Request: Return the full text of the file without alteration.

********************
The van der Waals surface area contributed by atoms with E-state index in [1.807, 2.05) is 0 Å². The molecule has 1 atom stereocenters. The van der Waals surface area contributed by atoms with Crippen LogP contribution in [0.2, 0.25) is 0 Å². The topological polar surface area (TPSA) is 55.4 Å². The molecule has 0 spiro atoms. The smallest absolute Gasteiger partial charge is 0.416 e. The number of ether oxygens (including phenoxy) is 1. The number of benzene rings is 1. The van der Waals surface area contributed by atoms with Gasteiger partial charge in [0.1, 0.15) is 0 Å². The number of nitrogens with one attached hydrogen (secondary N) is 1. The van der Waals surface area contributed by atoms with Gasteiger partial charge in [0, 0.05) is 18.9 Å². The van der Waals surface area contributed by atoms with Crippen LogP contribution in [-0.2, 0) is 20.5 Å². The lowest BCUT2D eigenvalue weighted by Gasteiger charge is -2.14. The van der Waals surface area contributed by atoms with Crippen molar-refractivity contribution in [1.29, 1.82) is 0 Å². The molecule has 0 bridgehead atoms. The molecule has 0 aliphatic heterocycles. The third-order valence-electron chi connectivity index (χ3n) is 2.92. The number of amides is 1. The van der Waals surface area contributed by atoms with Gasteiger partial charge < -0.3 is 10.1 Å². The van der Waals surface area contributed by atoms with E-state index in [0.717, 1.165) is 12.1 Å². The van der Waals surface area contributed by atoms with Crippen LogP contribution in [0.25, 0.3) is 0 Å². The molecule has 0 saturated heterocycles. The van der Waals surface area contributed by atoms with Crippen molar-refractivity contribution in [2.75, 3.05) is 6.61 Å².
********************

The van der Waals surface area contributed by atoms with E-state index in [1.807, 2.05) is 0 Å². The molecule has 1 atom stereocenters. The van der Waals surface area contributed by atoms with Crippen LogP contribution in [0.2, 0.25) is 0 Å². The topological polar surface area (TPSA) is 55.4 Å². The molecule has 0 spiro atoms. The smallest absolute Gasteiger partial charge is 0.416 e. The number of ether oxygens (including phenoxy) is 1. The number of benzene rings is 1. The van der Waals surface area contributed by atoms with Gasteiger partial charge in [0.1, 0.15) is 0 Å². The number of nitrogens with one attached hydrogen (secondary N) is 1. The van der Waals surface area contributed by atoms with Gasteiger partial charge in [0, 0.05) is 18.9 Å². The van der Waals surface area contributed by atoms with Crippen LogP contribution in [-0.2, 0) is 20.5 Å². The lowest BCUT2D eigenvalue weighted by Gasteiger charge is -2.14. The van der Waals surface area contributed by atoms with Crippen molar-refractivity contribution in [1.29, 1.82) is 0 Å². The molecule has 0 bridgehead atoms. The molecule has 0 aliphatic heterocycles. The third-order valence-electron chi connectivity index (χ3n) is 2.92. The number of amides is 1. The van der Waals surface area contributed by atoms with Gasteiger partial charge < -0.3 is 10.1 Å². The van der Waals surface area contributed by atoms with E-state index in [0.717, 1.165) is 12.1 Å². The van der Waals surface area contributed by atoms with Crippen LogP contribution in [0.25, 0.3) is 0 Å². The molecule has 0 saturated heterocycles. The van der Waals surface area contributed by atoms with Crippen molar-refractivity contribution in [2.75, 3.05) is 6.61 Å².